The majority of women will have no problem to fly when pregnant; however, there are guidelines you should take into consideration.
If you are over 28 weeks pregnant, you may be asked by an airline to provide a “fit to fly” certificate. You can get this from your GP, and it informs the airline that if you fly, there will be no harm or risk to you or your baby.
The letters cost as little as £15 but could be more than £30. The NHS does not cover the cost of these letters. When travelling with Virgin, British Airways or Ryanair pregnant women can fly up until they are 36 weeks. However, a “fit to fly” certificate is required from 28 weeks.
Some airlines discourage pregnant women from flying after they are 28 weeks pregnant, but, provided they can present the “fit to fly” certificate they are allowed to fly up until 34 weeks pregnant. Easyjet allows expectant mothers to travel up to the end of their 35th week and a fit to fly letter is not required under their official guidelines. You may wish to get a “fit to fly” letter from your doctor just to be on the safe side.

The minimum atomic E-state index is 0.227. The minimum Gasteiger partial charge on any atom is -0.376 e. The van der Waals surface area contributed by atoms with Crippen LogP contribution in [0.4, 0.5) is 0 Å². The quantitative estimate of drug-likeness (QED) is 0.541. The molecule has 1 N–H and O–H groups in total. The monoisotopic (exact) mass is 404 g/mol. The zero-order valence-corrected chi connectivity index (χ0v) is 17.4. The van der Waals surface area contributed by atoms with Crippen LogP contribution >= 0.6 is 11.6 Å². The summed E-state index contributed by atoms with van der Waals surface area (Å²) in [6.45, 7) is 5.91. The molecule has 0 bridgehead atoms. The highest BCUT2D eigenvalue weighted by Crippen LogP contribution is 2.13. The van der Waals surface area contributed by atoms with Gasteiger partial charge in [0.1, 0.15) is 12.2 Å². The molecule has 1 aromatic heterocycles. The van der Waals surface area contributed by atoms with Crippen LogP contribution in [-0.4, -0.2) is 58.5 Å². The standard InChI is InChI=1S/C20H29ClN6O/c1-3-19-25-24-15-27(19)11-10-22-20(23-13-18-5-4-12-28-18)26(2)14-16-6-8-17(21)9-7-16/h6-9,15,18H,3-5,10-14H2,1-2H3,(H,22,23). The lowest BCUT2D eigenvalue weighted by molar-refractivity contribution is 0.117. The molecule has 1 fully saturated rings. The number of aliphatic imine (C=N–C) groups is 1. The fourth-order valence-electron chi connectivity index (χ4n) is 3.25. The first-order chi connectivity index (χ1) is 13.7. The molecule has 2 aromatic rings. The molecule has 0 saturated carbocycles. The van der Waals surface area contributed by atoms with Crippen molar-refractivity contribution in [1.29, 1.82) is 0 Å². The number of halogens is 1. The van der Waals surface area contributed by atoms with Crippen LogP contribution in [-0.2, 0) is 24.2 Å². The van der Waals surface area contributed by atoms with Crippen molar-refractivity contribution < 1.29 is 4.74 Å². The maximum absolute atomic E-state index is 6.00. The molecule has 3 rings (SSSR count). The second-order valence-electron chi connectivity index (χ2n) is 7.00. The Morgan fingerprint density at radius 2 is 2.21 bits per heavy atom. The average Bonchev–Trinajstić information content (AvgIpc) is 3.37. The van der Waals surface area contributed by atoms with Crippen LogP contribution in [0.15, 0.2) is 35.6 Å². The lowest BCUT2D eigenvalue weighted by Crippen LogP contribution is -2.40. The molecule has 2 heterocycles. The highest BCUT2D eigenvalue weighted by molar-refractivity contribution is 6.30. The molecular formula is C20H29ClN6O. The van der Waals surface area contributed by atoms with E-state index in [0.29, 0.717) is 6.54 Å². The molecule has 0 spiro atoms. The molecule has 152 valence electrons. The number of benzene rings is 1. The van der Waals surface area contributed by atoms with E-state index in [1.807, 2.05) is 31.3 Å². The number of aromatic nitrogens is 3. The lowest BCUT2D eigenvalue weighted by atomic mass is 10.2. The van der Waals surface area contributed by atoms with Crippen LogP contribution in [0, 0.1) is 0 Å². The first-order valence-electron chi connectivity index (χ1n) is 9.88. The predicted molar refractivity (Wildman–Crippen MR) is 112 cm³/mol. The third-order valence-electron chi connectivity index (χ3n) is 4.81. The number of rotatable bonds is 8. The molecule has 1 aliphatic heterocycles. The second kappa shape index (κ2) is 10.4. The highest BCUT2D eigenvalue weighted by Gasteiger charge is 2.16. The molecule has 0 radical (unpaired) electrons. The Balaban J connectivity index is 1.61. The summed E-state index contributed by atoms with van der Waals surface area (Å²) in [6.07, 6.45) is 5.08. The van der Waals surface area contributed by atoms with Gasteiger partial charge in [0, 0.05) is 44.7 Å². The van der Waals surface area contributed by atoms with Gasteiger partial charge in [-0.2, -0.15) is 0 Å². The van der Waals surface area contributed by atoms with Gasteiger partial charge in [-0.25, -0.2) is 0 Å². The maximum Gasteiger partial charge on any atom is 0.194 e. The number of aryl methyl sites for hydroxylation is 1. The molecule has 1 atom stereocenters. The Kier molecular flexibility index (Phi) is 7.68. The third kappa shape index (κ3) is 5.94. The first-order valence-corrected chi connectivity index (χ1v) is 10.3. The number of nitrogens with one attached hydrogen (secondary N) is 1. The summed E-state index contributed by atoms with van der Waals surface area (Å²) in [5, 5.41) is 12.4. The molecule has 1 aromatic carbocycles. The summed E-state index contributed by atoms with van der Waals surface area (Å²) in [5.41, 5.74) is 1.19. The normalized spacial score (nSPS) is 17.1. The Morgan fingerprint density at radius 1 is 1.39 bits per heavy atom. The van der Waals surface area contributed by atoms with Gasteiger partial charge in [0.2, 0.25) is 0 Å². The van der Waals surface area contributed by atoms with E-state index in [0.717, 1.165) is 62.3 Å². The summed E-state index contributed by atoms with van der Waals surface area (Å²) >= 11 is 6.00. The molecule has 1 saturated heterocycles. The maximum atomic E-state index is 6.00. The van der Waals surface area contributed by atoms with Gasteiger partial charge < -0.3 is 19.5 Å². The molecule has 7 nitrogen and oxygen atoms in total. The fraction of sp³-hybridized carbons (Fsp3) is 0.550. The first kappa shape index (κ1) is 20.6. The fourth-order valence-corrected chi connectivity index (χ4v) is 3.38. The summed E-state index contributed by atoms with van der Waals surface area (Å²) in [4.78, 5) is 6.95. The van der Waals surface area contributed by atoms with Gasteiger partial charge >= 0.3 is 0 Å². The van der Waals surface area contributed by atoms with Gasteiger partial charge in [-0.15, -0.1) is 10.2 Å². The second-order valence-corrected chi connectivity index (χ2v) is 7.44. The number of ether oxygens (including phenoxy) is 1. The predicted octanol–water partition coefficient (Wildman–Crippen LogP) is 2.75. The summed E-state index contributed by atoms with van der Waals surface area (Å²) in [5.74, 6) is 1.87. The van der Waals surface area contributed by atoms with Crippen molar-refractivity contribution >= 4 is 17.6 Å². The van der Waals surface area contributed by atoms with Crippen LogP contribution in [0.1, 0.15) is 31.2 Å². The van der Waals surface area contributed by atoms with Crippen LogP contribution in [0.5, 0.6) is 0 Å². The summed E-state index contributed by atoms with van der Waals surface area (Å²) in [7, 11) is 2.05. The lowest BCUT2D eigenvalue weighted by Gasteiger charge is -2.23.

If you are in the air for longer than 2 hours when pregnant, be sure to keep the blood circulating in your legs as pregnant women are more prone to DVT (deep vein thrombosis). The majority of women avoid travelling when pregnant due to the feeling of sickness and emotional and physical fatigue. It is up to you if you want to fly and depends on how you think you will cope on flight.